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Jan 11

The Challenger Calendar Latest

Sydney's Olympic Park is coming to the Challenger rescue

Sydney’s Olympic Park is coming to the Challenger rescue (photo: Tennis Australia)

When the 2013 Challenger calendar emerged, the opening months of the year looked like it would offer suspiciously thin gruel to the up and comers, mid level grinders and futures escapees who form the Challenger circuit.

As discussed here and on Heavy Topspin the number of challengers for the first three months of the year had fallen from 30 to 21. That number has now edged up to 22.

While an event in Dornbirn, Austria, has fallen by the wayside – and it was due to be the only Challenger from 18th-25th Feb, a couple of late replacements have been conjured up, with a $50,000 tournament in Sydney and a smaller event in Santiago the week after. It’s hard not to like Tennis Australia these days.

April’s newly released schedule certainly looks fatter, with 18 tournaments compared to 2012’s 16. Some compensation is clearly needed for the abrupt demise of the Belgrade ATP 250 event but this month is at least more encouraging.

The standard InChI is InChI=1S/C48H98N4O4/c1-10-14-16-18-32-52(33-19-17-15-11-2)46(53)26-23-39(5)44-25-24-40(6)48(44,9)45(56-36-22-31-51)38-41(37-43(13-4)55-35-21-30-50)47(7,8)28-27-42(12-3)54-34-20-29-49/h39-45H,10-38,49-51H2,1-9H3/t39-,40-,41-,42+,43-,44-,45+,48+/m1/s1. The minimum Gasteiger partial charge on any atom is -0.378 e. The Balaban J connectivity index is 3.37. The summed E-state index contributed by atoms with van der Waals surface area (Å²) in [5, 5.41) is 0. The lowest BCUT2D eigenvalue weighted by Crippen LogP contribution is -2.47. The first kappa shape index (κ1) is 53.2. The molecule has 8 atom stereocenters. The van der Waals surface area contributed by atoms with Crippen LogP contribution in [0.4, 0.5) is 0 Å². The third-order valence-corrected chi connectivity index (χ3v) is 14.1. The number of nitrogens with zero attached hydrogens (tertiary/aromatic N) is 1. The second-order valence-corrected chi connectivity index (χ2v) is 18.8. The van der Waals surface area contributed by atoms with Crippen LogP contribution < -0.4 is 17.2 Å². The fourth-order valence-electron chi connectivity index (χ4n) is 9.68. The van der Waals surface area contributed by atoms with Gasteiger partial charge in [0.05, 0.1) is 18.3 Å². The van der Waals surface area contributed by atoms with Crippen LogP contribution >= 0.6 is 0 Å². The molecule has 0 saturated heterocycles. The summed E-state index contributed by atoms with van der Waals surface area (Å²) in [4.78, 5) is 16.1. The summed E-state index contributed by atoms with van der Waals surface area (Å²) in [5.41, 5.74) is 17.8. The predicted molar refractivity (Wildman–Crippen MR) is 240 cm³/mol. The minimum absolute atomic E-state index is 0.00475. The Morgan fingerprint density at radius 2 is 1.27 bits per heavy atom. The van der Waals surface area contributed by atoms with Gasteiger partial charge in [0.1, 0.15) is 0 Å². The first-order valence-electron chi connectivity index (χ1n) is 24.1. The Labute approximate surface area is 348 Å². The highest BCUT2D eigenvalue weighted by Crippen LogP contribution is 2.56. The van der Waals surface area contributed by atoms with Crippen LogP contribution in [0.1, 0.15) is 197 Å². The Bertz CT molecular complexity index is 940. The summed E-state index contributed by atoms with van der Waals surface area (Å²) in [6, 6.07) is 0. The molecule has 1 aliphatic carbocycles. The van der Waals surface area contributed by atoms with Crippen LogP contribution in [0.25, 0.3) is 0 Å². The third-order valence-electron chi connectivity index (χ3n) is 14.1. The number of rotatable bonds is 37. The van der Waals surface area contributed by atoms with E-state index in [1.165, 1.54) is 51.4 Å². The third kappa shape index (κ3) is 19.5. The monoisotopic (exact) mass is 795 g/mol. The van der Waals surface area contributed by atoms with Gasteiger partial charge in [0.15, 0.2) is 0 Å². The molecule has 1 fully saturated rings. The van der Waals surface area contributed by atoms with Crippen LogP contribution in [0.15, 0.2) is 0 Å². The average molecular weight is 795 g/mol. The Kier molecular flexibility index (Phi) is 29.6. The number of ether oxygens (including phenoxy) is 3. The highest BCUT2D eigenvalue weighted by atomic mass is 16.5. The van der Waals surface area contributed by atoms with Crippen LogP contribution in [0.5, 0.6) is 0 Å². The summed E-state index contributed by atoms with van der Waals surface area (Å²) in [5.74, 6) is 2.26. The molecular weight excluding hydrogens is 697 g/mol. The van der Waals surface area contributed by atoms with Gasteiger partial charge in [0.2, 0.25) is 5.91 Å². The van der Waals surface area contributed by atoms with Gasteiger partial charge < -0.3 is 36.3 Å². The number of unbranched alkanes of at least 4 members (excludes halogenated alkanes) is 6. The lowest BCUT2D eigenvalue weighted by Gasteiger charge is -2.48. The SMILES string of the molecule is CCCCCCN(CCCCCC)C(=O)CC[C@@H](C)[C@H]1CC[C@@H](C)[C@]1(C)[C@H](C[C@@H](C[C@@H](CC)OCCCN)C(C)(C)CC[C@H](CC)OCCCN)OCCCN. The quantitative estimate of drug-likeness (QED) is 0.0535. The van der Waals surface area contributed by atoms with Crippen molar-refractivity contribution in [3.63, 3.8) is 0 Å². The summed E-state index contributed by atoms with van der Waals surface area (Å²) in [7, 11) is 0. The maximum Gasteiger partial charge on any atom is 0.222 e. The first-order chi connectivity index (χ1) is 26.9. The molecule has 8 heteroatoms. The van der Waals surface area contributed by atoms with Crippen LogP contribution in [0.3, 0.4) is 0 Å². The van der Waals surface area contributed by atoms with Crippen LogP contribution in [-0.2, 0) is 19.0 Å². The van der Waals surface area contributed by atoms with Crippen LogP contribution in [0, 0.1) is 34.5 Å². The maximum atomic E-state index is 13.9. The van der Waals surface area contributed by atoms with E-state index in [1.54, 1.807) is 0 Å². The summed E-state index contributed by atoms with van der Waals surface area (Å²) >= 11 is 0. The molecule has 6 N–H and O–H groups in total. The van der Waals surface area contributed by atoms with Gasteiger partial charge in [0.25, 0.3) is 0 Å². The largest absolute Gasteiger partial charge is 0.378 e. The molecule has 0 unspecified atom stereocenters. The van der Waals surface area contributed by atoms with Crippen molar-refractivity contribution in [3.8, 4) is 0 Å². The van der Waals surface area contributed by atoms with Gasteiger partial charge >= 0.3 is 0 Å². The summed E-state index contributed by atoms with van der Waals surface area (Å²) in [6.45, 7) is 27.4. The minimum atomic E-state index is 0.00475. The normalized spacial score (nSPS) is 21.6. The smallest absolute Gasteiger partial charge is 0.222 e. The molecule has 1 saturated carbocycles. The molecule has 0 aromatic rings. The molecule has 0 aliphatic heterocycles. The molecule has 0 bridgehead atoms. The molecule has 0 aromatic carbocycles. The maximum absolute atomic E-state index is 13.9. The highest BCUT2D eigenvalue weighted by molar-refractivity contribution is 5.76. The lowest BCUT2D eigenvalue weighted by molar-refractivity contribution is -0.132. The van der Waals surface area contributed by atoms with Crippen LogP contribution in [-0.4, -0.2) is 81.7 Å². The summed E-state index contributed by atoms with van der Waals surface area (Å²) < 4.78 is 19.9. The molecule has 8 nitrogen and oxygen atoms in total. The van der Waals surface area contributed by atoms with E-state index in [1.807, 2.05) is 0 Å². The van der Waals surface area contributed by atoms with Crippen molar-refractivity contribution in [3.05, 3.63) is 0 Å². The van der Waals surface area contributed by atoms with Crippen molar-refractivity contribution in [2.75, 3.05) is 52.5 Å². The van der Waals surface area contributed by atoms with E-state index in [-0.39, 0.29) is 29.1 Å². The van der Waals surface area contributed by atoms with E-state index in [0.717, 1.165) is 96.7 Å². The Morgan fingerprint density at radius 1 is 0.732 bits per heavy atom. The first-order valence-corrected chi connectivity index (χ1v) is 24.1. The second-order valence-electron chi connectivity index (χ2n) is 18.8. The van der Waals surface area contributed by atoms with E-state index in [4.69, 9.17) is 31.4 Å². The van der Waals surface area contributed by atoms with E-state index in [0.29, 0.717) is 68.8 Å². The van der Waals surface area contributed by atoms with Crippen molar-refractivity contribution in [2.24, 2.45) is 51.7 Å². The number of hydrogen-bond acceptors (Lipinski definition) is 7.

Other positives to note are a decent size tournament back in South Africa, where professional tennis was fast disappearing off the map. Johannesburg will stage a $50,000 tournament. The tradition of a sequence of events in Morocco on clay has sadly gone (not least because they are always dutifully streamed) but is part eased by a $125,000 Challenger in Tunis.

It means so far the scheduled geographical distribution of events is this, with 2012 numbers in brackets.

Speedy approves of the 2013 Challenger Calendar

Speedy approves of the 2013 Challenger Calendar

EUROPE 11 (14)
SOUTH AMERICA 9 (9)
NORTH AMERICA 7 (7)
CENTRAL AMERICA 6 (4)
AUSTRALASIA 4 (3)
AFRICA 3 (5)
ASIA 2 (4)

The decline in Asia is interesting, given the long term of the expansion in Asia over the long term, with the whole late season Asian swing on the ATP Tour a new phenomenon, while Mexico is emerging as a keen host for events, despite a lack of star local players. Times are hard economically, it would seem in Europe.

The arrival of new events early on does seem to be an implicit admission that the start of the year was left too Challenger lite, but again it’s less traditional tennis zones that seem to be taking up the slack when it comes to stumping up the cash to bring the tour to town.

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